Registration Dossier

Administrative data

Endpoint:
mechanistic studies
Type of information:
experimental study
Adequacy of study:
supporting study
Study period:
no data
Reliability:
2 (reliable with restrictions)
Rationale for reliability incl. deficiencies:
other: The study was performed by the NTP in support of an earlier 90 day study to further investigate the mechanism of action of cardiotoxicity. No specific guideline was followed. There is no data on GLP. The publication describeds the findings in detail.

Data source

Reference
Reference Type:
publication
Title:
Critical Pathways in Heart Function: Bis(2-chloroethoxy)methane-Induced Heart Gene Transcript Change in F344 Rats
Author:
Dunnick, J., Blackshear, P., Kissling, G., Cunningham, M., Parker, J., Nyska, A.
Year:
2006
Bibliographic source:
Toxicologic Pathology, 34:348–356, 2006

Materials and methods

Test guideline
Qualifier:
no guideline followed
GLP compliance:
not specified
Type of method:
in vivo
Endpoint addressed:
not applicable

Test material

Reference
Name:
Unnamed
Type:
Constituent
Details on test material:
Chemical name: Bis(2-chloroethoxy)methane
Batch No.: lot B007269977
Supplier: Karl Industries, Aurora, Ohio,
Purity: 98.5% pure (National Toxicology Program, 2000).

Test animals

Species:
rat
Strain:
Fischer 344
Sex:
male

Administration / exposure

Route of administration:
dermal
Vehicle:
ethanol
Analytical verification of doses or concentrations:
yes
Duration of treatment / exposure:
16 days
Frequency of treatment:
Solutions of CEM were prepared in 95% ethanol for dosing by dermal administration daily, excluding weekends, for two weeks plus two consecutive dosages before the last sacrifice on study-day 16, at which animals had received a total of 12 doses.
Post exposure period:
None
Doses / concentrations
Remarks:
Doses / Concentrations:
0, 200, 400, 600 mg/kg bw
Basis:
nominal conc.
No. of animals per sex per dose:
12 (RNA was extracted from hearts of 6 control rats, and from 6 rats from each treatment group (200, 400, or 600 mg/kg) at day 2 and day 5 just 1 hour after dosing.)
Control animals:
yes, concurrent vehicle

Results and discussion

Details on results:
The down-regulation of ATP subunit transcripts (Atp5j, ATP5k), which reside in the mitochondrial membranes, indicated a decrease in energy supply at day 2 and day 5. This was accompanied by down-regulation of transcripts involved in high-energy consumption processes such as membrane transport and ion channel transcripts (e.g., abc1a, kcnj12). The up-regulation of transcripts encoding for temperature regulation and calcium binding proteins (ucp1 and calb3) only at the 2 low exposure levels, suggest that these adaptive processes cannot occur in association with severe cardiotoxicity as seen in hearts at the high exposure level. Transcript expression changes occurred within 2 days of CEM exposure, and were dose- and time-dependent.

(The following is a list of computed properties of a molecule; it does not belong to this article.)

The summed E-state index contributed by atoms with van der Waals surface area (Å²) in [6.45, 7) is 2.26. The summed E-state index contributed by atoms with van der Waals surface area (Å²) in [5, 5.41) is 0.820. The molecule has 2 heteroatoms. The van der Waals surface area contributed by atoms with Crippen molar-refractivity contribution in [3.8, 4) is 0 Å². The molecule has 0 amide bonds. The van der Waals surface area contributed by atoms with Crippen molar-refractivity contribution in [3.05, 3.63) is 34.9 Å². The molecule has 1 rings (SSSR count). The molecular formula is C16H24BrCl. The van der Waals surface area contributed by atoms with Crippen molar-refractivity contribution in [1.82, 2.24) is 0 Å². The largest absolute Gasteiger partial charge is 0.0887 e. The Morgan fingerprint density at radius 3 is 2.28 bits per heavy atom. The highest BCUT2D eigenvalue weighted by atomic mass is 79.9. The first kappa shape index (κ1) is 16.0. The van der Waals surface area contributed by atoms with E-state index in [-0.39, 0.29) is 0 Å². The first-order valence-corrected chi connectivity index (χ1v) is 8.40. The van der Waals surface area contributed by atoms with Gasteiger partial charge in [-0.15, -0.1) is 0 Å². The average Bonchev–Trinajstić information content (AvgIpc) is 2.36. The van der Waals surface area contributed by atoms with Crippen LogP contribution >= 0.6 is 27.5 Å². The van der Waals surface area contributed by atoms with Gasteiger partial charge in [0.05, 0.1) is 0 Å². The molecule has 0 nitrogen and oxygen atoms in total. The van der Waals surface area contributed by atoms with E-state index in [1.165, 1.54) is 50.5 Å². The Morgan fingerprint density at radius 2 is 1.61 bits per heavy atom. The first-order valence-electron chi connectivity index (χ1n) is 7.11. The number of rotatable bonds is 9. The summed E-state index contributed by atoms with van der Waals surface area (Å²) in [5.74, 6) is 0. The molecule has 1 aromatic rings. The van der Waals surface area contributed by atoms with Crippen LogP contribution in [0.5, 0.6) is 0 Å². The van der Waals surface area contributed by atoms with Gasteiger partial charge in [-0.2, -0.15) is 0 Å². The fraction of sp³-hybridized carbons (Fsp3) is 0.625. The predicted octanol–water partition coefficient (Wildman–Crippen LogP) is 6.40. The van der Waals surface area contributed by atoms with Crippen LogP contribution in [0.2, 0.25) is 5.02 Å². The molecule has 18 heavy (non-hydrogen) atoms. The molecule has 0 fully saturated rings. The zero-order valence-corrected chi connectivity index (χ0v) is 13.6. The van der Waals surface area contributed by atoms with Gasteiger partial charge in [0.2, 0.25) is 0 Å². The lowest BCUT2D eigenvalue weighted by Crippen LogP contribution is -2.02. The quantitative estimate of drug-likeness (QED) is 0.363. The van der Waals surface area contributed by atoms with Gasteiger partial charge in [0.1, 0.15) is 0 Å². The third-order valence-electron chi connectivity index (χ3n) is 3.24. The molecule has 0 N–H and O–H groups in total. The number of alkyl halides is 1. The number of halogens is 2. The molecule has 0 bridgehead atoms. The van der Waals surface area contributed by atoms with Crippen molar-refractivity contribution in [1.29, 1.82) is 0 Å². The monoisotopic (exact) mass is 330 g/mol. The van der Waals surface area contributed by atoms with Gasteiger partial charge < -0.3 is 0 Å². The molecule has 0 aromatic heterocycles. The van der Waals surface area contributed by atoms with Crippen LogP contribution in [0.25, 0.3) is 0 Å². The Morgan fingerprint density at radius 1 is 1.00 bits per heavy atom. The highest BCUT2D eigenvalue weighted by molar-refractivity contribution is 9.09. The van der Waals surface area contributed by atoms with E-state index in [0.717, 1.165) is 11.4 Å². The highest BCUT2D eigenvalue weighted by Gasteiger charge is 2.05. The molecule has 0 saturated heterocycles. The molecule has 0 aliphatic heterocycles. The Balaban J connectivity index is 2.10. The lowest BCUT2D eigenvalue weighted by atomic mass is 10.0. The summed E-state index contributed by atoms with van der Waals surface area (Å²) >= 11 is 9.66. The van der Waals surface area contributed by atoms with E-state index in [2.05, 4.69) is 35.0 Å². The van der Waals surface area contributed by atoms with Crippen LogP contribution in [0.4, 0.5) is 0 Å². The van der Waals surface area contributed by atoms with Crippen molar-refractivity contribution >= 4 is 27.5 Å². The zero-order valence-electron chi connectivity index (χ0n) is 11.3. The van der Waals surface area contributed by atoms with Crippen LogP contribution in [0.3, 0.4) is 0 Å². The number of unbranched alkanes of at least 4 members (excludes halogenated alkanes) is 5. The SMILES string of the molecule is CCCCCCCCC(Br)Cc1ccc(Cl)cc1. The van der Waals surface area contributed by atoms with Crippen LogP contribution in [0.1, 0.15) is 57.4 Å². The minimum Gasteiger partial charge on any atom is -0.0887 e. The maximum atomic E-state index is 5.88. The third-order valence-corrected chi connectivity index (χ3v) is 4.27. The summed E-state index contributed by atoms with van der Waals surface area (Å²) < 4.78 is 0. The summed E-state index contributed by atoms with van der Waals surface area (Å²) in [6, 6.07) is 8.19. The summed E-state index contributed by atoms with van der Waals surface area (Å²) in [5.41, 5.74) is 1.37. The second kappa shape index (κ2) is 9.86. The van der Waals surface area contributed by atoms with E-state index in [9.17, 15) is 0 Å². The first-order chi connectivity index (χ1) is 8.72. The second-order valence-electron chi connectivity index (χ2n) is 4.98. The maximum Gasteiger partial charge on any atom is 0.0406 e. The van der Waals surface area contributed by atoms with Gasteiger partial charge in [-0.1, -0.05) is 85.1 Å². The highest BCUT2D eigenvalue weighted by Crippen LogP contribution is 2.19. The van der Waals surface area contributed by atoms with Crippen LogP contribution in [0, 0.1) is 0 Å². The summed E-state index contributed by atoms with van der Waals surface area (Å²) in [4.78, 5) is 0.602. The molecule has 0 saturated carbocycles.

Applicant's summary and conclusion

Conclusions:
Gene transcript changes after exposure to the heart toxin, bis(2-chloroethoxy)methane (CEM), were analyzed to elucidate mechanisms in cardiotoxicity and recovery. The heart transcript changes suggest that CEM cardiotoxicity activates protective processes associated energy conservation and maintenance of heart function.
Executive summary:

Gene transcript changes after exposure to the heart toxin, bis(2-chloroethoxy)methane (CEM), were analyzed to elucidate mechanisms in cardiotoxicity

and recovery. CEM was administered to 5-week-old male F344/N rats at 0, 200, 400, or 600 mg/kg by dermal exposure, 5 days per week, for a total of 12 doses by study day 16. Heart toxicity occurred after 2 days of dosing in all 3 regions of the heart (atrium, ventricle, interventricular septum) and was characterized by myofiber vacuolation, necrosis, mononuclear-cell infiltration, and atrial thrombosis. Ultrastructural analysis revealed that the primary site of damage was the mitochondrion. By day 5, even though dosing was continued, the toxic lesions in the heart began to resolve, and by study day 16, the heart appeared histologically normal. RNA was extracted from whole hearts after 2 or 5 days of CEM dosing. After a screen for transcript change by microarray analysis, dose-response trends for selected transcripts were analyzed by qRT-PCR. The selected transcripts code for proteins involved in energy production, control of calcium levels, and maintenance of heart function. The down-regulation of ATP subunit transcripts (Atp5j, ATP5k), which reside in the mitochondrial membranes, indicated a decrease in energy supply at day 2 and day 5. This was accompanied by down-regulation of transcripts involved in high-energy consumption processes such as membrane transport and ion channel transcripts (e.g., abc1a, kcnj12). The up-regulation of transcripts encoding for temperature regulation and calcium binding proteins (ucp1 and calb3) only at the 2 low exposure levels, suggest that these adaptive processes cannot occur in association with severe cardiotoxicity as seen in hearts at the high exposure level. Transcript expression changes occurred within 2 days of CEM exposure, and were dose- and time-dependent. The heart transcript changes suggest that CEM cardiotoxicity activates protective processes associated energy conservation and maintenance of heart function.